14. I can also give you more examples relating to bribery and corruption, some of which you may already know of and which I have written about in my book “Reforming the Unreformable: Lessons from Nigeria”. Some of you must have heard of the seizure and freeze by the US government of $458 million in Abacha corrupt assets. Over the five years of General Abacha’s rule of Nigeria from 1993 to 1998, an estimated $3 – $5 billion of Nigeria’s public assets were looted and sent abroad by Abacha and his associates. To put things in perspective, these sums of monies can provide anti-retroviral therapy for 2–3 million people infected with HIV/AIDS over a ten-year period, or supply insecticide treated bed nets for over 200 million pregnant women and children, using unit cost estimates provided by the World Bank. Knowing fully well that these monies were corruptly stolen from Nigeria, lawyers have been working with the Abacha family to prevent the seizure and repatriation of these monies back to Nigeria.
  15. We also had the case of the former Governor of Delta State in Nigeria, James Ibori, whose London-based lawyer Mr. Gohil formed several shell companies and helped launder millions of pounds sterling stolen from the state government’s coffers to the United Kingdom.
  16. With regards to the exploitation of natural resources developing countries often find themselves at a disadvantage in crafting agreements that define the way and manner in which these resources are to be exploited and the share of resources going to each side. Multinational companies have the best lawyers in the world to help them craft agreements that are exploitative of these developing countries. There is a complete asymmetry of knowledge and capacity on the part of developing countries locking them into years of lost revenue.
  17. So distinguished ladies and gentlemen, for years as I have looked at these matters from my financial vantage point, I have often wondered, in this business of illicit financial flows, are the lawyers that craft these agreements heroes or villains? Are they just doing their professional job or has something gone awry? Is there a moral dilemma here or is this just the worries of ignorant economists and financial analysts and civil society placing an undue moral burden on the legal profession? I do not have the answer ladies and gentlemen but I could not pass up the opportunity of addressing lawyers in training and getting their view on these question and perhaps, just perhaps, influence the thinking of a generation of lawyers on these issues. Clients involved in this business will probably see their lawyers as heroes and you may argue that finding legal ways to do the illegal is an important part of the legal profession. In the words of Anglo-Irish Statesman Edmund Burke, “morality is more important than laws, because law depends on morality”. But this again depends on our values.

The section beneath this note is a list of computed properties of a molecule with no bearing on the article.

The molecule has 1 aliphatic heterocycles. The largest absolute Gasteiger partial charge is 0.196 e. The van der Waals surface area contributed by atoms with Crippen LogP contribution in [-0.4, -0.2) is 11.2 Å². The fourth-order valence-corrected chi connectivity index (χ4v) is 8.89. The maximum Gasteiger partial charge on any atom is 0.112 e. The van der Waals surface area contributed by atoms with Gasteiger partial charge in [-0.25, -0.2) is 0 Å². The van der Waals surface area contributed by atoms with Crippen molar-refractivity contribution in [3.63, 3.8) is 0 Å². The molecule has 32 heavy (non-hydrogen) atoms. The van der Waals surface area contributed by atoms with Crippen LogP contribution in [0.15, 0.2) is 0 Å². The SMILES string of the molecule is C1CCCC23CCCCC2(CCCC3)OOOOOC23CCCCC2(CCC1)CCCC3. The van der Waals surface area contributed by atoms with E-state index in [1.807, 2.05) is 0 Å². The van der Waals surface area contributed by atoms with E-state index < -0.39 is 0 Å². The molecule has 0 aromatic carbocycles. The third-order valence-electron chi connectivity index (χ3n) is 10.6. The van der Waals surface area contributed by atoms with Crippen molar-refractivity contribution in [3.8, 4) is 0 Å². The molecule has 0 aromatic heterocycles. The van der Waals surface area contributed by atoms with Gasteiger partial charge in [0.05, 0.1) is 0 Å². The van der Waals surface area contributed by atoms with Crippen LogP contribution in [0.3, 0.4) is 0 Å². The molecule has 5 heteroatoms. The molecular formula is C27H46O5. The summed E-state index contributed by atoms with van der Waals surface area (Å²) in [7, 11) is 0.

18. First can lawyers stand for agreements equitable and fair to both sides in these natural resource exploitation contracts? Can lawyers refuse to draw up contracts that underpin or support trade mispricing- under or over invoicing? Can lawyers refuse to file cases that assist those clearly known to have stolen government money? Let me make haste here to say not those falsely accused of doing these things but those actually indicted and sentenced for corruption, theft and money laundering but are still trying to block access to illegally acquired funds? Will there be a day when an association of lawyers- such as lawyers without borders, an admirable organization- will come together and say enough is enough. Instead of supporting the leakages of these funds we shall actually fight to help Least Developed Countries bring the monies back!! Ladies and gentlemen, remember a lot is at stake. We are talking about monies that can finance education, health for the vulnerable and render services to help eradicate poverty.
  19. What I am trying to say here in conclusion is that the legal profession has an interesting legal, economic and financial role to play in helping Least Developed Countries achieve the Sustainable Development Goals. My question is how do you assess this role and will the legal profession rise up to the challenge in the decade to come?
  20. Let me conclude with these thoughts from Abraham Lincoln: “Let no young man choosing the law for a calling for a moment yield to popular belief: resolve to be honest at all events; and if in your own judgement you cannot be an honest lawyer, resolve to be honest without being a lawyer”. Thank you for listening.